Amazon announced its fourth quarter earnings yesterday, and among the big numbers the company released was the news that it now has 150 million Prime members worldwide. That’s a lot of people with access to Fleabag. Well, more germane to our purposes here at The Spoon, that’s a lot of people who can get free grocery delivery courtesy of Amazon.
We should caveat that the 150 million number is global, and Amazon didn’t break out how many of those members are in the U.S. What we do know is that number is a 50 percent increase in the number of memberships from April 2018, when the company said it had 100 million Prime members worldwide. And while this isn’t a first-hand source, in January of last year, Consumer Intelligence Research Partners estimated that Amazon had 101 million Prime members in the U.S.
Prime members in more than 2,000 U.S. cities get free one- and two-hour grocery delivery from Whole Foods and Amazon Fresh, a perk Amazon added in October of last year (we explained why Amazon did this). In yesterday’s earnings, Amazon said that delivery orders from Whole Foods and Amazon Fresh more than doubled in the fourth quarter year-over-year.
To be fair, “doubling” is a vague and almost useless stat since we don’t know what the previous number was. But flipping that one lever had an immediate impact. What happens as Amazon starts ramping up its grocery efforts?
While Amazon owns all of the Whole Foods locations, the company is building out its own grocery stores, the first of which is slated to open next month in Woodland Hills, CA. Having its own grocery chain is important for a number of reasons.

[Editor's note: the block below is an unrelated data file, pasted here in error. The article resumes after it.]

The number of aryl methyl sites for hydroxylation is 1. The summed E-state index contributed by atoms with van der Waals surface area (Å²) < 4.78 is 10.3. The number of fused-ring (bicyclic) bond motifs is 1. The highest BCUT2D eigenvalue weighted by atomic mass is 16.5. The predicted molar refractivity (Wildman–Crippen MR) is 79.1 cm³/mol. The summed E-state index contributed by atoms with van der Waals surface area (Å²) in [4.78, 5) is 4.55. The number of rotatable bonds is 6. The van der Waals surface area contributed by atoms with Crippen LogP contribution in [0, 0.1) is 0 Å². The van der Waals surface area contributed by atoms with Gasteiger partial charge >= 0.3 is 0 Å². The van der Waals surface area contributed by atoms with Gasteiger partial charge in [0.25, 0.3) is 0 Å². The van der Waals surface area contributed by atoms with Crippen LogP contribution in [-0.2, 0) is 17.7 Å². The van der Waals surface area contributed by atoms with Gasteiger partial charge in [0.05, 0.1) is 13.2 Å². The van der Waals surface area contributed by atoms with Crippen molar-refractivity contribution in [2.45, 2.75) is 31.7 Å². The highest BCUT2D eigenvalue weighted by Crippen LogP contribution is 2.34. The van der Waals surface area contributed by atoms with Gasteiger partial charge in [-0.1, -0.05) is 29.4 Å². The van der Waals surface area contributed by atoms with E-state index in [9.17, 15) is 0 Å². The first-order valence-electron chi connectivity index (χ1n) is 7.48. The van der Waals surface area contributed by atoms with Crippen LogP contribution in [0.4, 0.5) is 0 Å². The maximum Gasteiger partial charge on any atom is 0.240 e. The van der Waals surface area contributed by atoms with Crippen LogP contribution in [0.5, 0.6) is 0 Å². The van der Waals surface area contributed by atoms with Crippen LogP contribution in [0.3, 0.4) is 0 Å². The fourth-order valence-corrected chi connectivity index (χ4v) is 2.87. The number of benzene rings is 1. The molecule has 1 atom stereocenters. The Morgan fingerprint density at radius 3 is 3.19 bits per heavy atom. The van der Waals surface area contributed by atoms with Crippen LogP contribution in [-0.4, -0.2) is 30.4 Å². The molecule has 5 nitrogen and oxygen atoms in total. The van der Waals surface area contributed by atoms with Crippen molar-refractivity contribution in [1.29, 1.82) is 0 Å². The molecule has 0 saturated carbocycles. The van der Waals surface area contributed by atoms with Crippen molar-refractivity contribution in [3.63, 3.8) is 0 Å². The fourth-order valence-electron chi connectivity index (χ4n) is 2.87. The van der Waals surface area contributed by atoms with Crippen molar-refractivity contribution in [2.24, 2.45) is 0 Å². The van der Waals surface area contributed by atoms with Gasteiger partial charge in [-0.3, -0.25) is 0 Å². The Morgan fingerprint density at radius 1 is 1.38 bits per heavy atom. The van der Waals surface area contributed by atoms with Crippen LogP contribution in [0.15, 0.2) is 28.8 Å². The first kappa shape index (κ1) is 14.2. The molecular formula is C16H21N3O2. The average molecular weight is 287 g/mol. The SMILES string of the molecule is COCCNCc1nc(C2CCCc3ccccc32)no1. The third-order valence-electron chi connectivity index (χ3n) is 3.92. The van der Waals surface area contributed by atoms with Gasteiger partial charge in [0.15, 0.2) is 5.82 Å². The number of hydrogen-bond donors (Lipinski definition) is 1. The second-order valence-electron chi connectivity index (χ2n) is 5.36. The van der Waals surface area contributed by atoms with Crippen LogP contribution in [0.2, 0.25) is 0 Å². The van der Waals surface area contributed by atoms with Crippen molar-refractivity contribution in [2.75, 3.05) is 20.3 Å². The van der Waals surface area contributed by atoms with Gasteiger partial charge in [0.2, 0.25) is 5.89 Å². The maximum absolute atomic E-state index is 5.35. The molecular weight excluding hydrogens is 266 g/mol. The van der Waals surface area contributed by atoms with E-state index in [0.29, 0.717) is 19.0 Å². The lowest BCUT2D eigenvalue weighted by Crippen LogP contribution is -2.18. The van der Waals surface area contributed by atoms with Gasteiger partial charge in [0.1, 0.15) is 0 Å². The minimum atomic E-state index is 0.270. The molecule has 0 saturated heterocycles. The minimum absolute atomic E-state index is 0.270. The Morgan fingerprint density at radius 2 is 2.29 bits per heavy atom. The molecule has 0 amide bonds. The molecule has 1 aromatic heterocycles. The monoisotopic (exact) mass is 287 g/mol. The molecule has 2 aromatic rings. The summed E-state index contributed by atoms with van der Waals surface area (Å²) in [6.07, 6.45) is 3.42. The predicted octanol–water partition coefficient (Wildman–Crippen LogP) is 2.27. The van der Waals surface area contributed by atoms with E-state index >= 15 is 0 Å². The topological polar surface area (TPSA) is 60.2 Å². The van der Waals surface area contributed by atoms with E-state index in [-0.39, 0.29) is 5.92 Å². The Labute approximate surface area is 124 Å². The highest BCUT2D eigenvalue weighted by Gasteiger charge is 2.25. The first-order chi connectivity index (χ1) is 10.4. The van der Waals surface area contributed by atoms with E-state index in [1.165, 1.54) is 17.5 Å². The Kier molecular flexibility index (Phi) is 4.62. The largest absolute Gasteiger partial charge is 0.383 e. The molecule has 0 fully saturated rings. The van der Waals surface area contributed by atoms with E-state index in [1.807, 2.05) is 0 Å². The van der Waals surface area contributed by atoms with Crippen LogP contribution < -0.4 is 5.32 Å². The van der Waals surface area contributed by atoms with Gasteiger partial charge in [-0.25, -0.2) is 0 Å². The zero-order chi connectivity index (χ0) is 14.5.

First, Amazon stores won’t be bound by the same food restrictions as Whole Foods, which doesn’t stock items that contain things like artificial sweeteners or colors. So Amazon will be able to carry more of the products people want.
Second, Amazon is building its own grocery supply chain and logistics from the ground up, so speed and order fulfillment are bound to be innovative and fast. Additionally, as it builds out more physical locations, Amazon will be able to offer more grocery pickup options instead of just delivery.
Finally, the company has tons of data on its Prime members. It knows what they buy, how often, etc.. It will be able to leverage this to make recommendations (perhaps a nudge from Alexa), create promotional offers or bundle in other services (package pickup or return).
All of this comes amidst a fierce battle for grocery supremacy in the U.S. Walmart is rolling out its Delivery Unlimited service nationally, and Kroger is building out robot-powered smart warehouses across the country to speed up online grocery order fulfillment. And both of those retailers are experimenting with grocery delivery via self-driving vehicles.
But Amazon’s Prime Membership gives it a unique weapon in grocery wars — an army of people paying for a closer relationship with Amazon. For better or worse, Amazon is a deeply embedded part of many people’s lives here in the U.S., which means Amazon will be able to tie together technology and data and convenience together in a package in a way its rivals will be hard pressed to match.